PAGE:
Arguments, local variables, and global variables that encode convention in Python


In python, there is no way to differentiate between arguments, local variables, and global variables. The easy way to do so might be have some coding convention such as

  • Global variables start with _ and capital letter
  • arguments end with with _
_Gvariable = 10
def hello(x_, y_):
   z = x_ + y_

Is this a Pythonian way to go? I mean, is there well established/agreed coding-standards to differentiate them in python?

=== ADDED ===

I just want to discriminate between arguments and local variables. As arguments are given from outside, and more like a ROM in the sense that it is not assumed to be read only. C++ provides the const keyword to prevent the arguments from changing, but not for python. I thought appending _ can be one of a way to mimic this feature in python.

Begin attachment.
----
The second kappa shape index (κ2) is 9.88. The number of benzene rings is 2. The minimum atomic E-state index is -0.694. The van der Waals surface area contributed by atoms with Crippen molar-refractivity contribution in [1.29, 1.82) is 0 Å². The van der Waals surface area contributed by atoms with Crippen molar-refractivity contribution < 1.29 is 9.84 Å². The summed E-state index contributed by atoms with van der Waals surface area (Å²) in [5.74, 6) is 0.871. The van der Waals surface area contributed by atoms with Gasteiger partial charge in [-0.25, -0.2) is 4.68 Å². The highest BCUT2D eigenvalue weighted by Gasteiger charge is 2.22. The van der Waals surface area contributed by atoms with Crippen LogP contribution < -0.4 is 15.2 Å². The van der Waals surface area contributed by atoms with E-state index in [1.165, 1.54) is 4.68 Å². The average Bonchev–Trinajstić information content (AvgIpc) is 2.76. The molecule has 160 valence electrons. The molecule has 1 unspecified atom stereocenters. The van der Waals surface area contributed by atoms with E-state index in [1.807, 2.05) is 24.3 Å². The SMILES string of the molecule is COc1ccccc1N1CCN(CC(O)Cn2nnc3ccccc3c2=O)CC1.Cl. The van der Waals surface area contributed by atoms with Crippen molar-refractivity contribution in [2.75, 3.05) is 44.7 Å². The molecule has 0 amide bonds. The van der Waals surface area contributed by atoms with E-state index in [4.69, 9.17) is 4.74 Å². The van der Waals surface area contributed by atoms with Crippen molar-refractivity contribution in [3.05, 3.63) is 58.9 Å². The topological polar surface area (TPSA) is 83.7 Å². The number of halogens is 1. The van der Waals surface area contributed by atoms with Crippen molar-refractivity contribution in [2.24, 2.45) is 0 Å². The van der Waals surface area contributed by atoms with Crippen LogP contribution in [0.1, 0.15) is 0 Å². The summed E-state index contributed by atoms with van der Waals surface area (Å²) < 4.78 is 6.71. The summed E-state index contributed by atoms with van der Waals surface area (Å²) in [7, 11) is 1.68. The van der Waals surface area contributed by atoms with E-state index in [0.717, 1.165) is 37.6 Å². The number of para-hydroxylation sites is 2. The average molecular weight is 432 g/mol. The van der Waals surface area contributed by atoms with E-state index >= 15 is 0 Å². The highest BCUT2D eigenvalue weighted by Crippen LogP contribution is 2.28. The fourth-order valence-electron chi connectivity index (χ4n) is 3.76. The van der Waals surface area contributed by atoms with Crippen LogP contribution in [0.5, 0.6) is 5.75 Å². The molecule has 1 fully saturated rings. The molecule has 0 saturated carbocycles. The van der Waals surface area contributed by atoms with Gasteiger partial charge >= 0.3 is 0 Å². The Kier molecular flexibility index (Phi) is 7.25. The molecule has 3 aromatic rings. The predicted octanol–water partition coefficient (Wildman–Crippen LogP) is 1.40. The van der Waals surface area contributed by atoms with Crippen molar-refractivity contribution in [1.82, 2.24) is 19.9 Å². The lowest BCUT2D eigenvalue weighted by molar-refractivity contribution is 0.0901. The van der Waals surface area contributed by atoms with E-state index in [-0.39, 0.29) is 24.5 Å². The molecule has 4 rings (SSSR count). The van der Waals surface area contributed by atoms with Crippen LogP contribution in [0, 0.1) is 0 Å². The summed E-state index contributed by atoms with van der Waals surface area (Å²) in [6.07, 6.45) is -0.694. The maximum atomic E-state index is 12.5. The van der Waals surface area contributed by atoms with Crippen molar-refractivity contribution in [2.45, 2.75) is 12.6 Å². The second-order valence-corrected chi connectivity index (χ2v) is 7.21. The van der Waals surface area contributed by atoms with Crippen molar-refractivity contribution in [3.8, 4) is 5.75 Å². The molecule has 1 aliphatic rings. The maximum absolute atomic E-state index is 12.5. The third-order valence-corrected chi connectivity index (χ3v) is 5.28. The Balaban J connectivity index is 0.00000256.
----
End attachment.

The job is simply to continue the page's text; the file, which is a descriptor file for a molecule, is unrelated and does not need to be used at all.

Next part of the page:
I would do all your python programming according to PEP 8 guidelines. Anyone who has to read your code will thank you for it.

Why is there a need to distinguish between arguments and local variables, since one is merely a subset of the other. You can use locals(), globals(), and vars() to view scope if you are having local-global issues. The inspect module can help with that, too. And if possible, avoid using global variables as much as possible.